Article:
Oh where, oh where, did Justice Cohen’s report go?
It came with a bang on Halloween Day… and went out with a whimper by Christmas…
$25 million or more spent. 1000+ pages. Some hard-hitting recommendations. Will Justice Cohen’s multi-million dollar work simply become one more Data Gap?
Justice Cohen suggests in his lengthy report:
There are still many aspects of the Fraser River sockeye life cycle about which little is known. Many stressors have been identified, including predators, climate change, infectious diseases, human development, contaminants, municipal wastewater, pesticides, harmful algal blooms, salmon farms, hydroelectric projects, interaction between wild and enhanced salmon, and the effects of agriculture, forestry, and mining. We still have a lot to learn about the relative detrimental impact these stressors actually have on sockeye and their habitat.
This lack of understanding about actual effects applies not only to individual stressors but also to cumulative effects (e.g., the combined effect of contaminants, disease, and warmer waters on the health of a fish) and to delayed effects (e.g., a contaminant or pathogen picked up during the outmigration leading to mortality during the return migration). I therefore recommend that further research is crucial to understanding the long-term productivity and sustainability of Fraser River sockeye salmon… (Volume 3: page 101)
Or, this is one of my favorites:
Many of the researchers participating in the Commission’s research program encountered difficulty in locating and obtaining access to relevant data. In some cases, different organizations had collected data on the same issue but had used incompatible databases.
Justice Cohen suggests in his Recommendations:
When an independent body, such as a commission of inquiry, makes recommendations to a department of government in accordance with the mandate given to it by the Governor General in Council, a degree of accountability for those recommendations should follow.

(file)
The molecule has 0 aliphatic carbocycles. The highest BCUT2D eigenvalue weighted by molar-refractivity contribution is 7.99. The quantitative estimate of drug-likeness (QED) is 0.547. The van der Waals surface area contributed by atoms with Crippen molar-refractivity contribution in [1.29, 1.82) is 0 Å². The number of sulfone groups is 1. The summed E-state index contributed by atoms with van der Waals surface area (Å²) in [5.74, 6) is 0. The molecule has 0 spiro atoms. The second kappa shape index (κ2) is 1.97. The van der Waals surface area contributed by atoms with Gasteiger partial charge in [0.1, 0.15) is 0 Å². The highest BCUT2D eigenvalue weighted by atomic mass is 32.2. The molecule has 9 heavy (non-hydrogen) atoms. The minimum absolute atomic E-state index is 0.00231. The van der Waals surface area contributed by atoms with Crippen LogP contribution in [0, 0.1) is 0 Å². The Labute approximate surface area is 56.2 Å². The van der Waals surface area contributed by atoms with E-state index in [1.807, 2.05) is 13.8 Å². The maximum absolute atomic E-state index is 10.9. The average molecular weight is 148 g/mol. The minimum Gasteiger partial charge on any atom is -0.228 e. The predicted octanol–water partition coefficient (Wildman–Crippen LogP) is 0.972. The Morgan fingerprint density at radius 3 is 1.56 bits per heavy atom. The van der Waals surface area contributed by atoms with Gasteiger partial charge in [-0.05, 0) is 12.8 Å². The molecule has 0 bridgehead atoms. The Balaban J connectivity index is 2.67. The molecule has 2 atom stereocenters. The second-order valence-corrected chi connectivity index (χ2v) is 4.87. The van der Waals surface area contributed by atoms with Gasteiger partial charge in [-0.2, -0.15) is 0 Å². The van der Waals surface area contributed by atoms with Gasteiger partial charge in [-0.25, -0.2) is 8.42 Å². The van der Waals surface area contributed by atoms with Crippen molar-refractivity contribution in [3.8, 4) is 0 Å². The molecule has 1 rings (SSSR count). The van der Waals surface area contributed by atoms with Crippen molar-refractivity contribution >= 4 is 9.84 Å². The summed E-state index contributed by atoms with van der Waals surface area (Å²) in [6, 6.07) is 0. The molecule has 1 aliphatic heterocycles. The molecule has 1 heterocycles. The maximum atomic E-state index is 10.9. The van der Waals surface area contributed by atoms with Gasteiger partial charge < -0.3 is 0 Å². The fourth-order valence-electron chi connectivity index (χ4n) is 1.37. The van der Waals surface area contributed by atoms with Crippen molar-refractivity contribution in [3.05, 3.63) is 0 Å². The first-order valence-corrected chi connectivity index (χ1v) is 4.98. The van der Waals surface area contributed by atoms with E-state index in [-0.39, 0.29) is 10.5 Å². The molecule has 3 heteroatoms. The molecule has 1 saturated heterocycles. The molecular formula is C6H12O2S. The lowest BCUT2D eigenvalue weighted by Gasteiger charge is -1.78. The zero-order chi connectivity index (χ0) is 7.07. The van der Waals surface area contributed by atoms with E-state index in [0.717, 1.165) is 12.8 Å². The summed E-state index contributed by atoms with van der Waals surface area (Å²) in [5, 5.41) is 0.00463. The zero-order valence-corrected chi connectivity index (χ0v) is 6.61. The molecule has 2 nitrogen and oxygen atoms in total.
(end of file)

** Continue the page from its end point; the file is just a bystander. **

… maybe all some folks were wanting for x-mas was a judicial inquiry with some real (two front) teeth…
That accountability thingy appears to be coming a data gap too…
As does the gap in filling the gaps… e.g. nothing like trying to fill the North Pacific with ‘understandings’ and ‘data’…
Does more data really make us ‘better managers’? (of anything…)
Say for example… financially…
We know that credit card debt with high interest rates is BAD. Or at least carrying a balance at high interest is Really BAD. Yet the average Canadian (this is individual, not household), non-mortgage debt is over $26 000 with credit card debt, the worst kind at an average of over $3 500 per.
Yea… we probably need more data to better manage our collective debt loads…
MORE DATA = BETTER MANAGEMENT, BETTER DECISION-MAKING, BETTER OUTCOMES…
My suggested equation is a little different:
(X) BETTER CARE OF SALMON HABITAT = ONLY FIGHTING CHANCE FOR WILD SALMON IN FACE OF CLIMATE CHANGE.
(Y) BETTER ‘MANAGEMENT’ OF SALMON = LESS POLITICS, MORE SENSE
(Z) NORTH PACIFIC = UN-FILLABLE DATA GAP
More science, more data, more research will not lead to better decision-making.
Healthy salmon populations, and therefore healthy ecosystems in which they inhabit, require simple things. Clean, cool water, clean gravel, and lots of salmon having lots of salmon sex.
Then lots of salmon babies need a pretty clear and clean path to the ocean, and back.
Simple equation… difficult execution.
too much politics and economics in the way…